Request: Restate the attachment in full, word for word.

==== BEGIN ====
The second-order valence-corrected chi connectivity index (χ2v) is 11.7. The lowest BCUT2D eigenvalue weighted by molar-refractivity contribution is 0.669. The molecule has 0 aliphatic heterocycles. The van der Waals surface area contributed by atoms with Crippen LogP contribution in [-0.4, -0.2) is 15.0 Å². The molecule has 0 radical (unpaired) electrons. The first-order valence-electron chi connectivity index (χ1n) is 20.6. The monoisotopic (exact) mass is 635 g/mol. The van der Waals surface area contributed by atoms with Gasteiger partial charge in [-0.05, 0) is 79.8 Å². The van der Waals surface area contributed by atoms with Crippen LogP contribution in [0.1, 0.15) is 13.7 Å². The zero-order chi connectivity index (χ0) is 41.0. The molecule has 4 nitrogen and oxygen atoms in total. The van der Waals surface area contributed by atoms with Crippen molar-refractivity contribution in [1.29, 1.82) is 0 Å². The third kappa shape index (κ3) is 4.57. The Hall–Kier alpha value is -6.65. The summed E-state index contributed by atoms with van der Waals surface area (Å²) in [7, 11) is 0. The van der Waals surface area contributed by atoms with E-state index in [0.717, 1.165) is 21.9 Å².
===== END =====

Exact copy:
The second-order valence-corrected chi connectivity index (χ2v) is 11.7. The lowest BCUT2D eigenvalue weighted by molar-refractivity contribution is 0.669. The molecule has 0 aliphatic heterocycles. The van der Waals surface area contributed by atoms with Crippen LogP contribution in [-0.4, -0.2) is 15.0 Å². The molecule has 0 radical (unpaired) electrons. The first-order valence-electron chi connectivity index (χ1n) is 20.6. The monoisotopic (exact) mass is 635 g/mol. The van der Waals surface area contributed by atoms with Gasteiger partial charge in [-0.05, 0) is 79.8 Å². The van der Waals surface area contributed by atoms with Crippen LogP contribution in [0.1, 0.15) is 13.7 Å². The zero-order chi connectivity index (χ0) is 41.0. The molecule has 4 nitrogen and oxygen atoms in total. The van der Waals surface area contributed by atoms with Crippen molar-refractivity contribution in [1.29, 1.82) is 0 Å². The third kappa shape index (κ3) is 4.57. The Hall–Kier alpha value is -6.65. The summed E-state index contributed by atoms with van der Waals surface area (Å²) in [7, 11) is 0. The van der Waals surface area contributed by atoms with E-state index in [0.717, 1.165) is 21.9 Å².